Security and vulnerability assessment: 4 common mistakes

Uncovering problems and fixing gaps can go awry with these blunders. Here are examples of where vulnerabilities assessments go wrong

If you're running a robust security program, you're regularly conducting security and vulnerability assessments of your both your network and physical environments. But in the quest to uncover security gaps and vulnerabilities, slip-ups are often made, too, that make these efforts less effective at having a positive impact.

At this month's CSO40 Security Confab and Awards event in Atlanta, attendees heard from two expert security veterans about best practices for vulnerability assessment.

Roger Johnston is the leader of the Vulnerability Assessment Team at Argonne National Laboratory. He and his team are often charged with finding the vulnerabilities with physical security systems. Jerry Walters is Director of Information Security with OhioHealth, a regional not-for-profit hospital network headquartered in Columbus, OH. Walters and his team are responsible for the overall information security program including risk management, vulnerability management, incident response, governance and compliance for the organization.

Both Johnston and Walters come at the topic of vulnerability assessment with different ideas and outline these four common mistakes that security teams make in the assessment process.

Lack of vision

When a team sets out to create a plan for vulnerability testing, no idea, even the most far-fetched, should be off the table, said Johnston.

"I think a big mistake people make is shutting down ideas too early," he said.

That means during brainstorming and planning sessions, even the wildest, far-fetched scenarios should be considered.

[9 1/2 signs your vulnerability management program is failing]

Johnston said he's observed that creativity seems stifled by the presence of a manager in the room and the perception that security is too serious to float wild ideas for testing.

That's a mistake.

"The best ideas come late," said Johnston. "You're doing yourself a disservice if you shut down ideas too early."

Johnston also encourages all security practitioners to "think like the bad guys" if they want to really get at the most serious problems.

Letting compliance get in the way

As a security manager in the health care industry, Walter's work is obviously intricately tied to HIPAA.

"HIPAA is very non prescriptive. With HIPPAA the intent is go and do good. It's left open to interpretation."

Walters said as a result, there is a lot of speculation in the healthcare industry about HIPAA, as well as attempts to put more definition around how to apply it.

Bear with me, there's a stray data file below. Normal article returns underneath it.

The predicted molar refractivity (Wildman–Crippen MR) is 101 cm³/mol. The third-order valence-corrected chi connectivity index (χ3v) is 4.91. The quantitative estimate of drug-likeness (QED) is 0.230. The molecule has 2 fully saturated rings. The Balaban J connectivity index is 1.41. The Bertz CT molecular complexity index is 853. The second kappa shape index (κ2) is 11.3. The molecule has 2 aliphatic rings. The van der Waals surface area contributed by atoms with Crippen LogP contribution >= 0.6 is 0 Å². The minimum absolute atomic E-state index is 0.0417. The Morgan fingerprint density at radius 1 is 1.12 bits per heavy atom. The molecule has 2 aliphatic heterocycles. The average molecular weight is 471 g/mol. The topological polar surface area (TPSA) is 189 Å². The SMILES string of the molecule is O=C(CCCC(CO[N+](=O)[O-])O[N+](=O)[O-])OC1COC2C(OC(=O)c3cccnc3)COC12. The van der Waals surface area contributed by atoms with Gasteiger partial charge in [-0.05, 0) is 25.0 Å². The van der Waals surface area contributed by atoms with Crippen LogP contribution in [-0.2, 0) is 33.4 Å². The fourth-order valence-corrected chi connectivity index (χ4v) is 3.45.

Johnston noted compliance laws often wreak more havoc and damage than good. He believes security teams need to give a certain amount of push back to be effective in vulnerability assessments. At least 30 percent of compliance requirements are bad news, he said.

"For example, there are requirements that guards have to go to their stations at set times during the day -- therefore making it completely predictable when they will be there."

This is the kind of requirement Johnston thinks a team should push back on --because it only sets the organization up for more vulnerability, rather than less.

"As a security professional you have two jobs: compliance and security," said Johnston. "Sometimes they overlap. You have to do what you can to make the overlap. A compliance auditor might be suspicious. If they are, push back. On the other hand, some parts of compliance are worthwhile. Take what you can from the good parts of compliance and run with it. Go above and beyond in the parts you agree with."

Bad reporting

Walters said after many assessments, he's had outside consultancies simply "drop off a three-ring binder full of problems and leave."

This is a perfect example of bad, ineffective reporting.

"We want people to shake the trees," said Walters. "But if the reporting just focuses on the problems, they are not providing answers."

Johnston thinks mistakes in reporting come when teams are too critical of mistakes they find in assessments.

You likely may find a lot of mistakes being made. That's OK. Security is hard. But you don's have to fire anyone. Instead of finding people to blame, focus on fixing the mistakes. Also, keep in mind that all risk management is ultimately subjective -- even when you're using numbers. I'm not opposed to assigning numbers, but don't go overboard with assigning them."

[IT risk assessment frameworks: real-world experience]

Failing to bring what you've learned into the corporate culture

You know what vulnerabilities the assessment uncovered, but do the employees in your organization?

Of course, there may be many things you can't disclose to them. But what can you share that brings the issue of security to the forefront for everyone? How can you invest them in being part of the solution to the problems?

"Most regular employees see security as compliance thing," said Johnston. "They don't see it as something relevant to them. We need to motivate regular employees and answer the question of 'What's in it for me?'"

Johnston suggests a conversation that includes not only lessons learned from the vulnerability assessments, but that also includes examples of headline-making security incidents in other organizations.

"You're trying to build a culture, not a department," he said. "Security is everybody's job. It sounds cliché, but I don't think that resonates in many organizations."

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Tags securityArgonne National LaboratoryExploits / vulnerabilities

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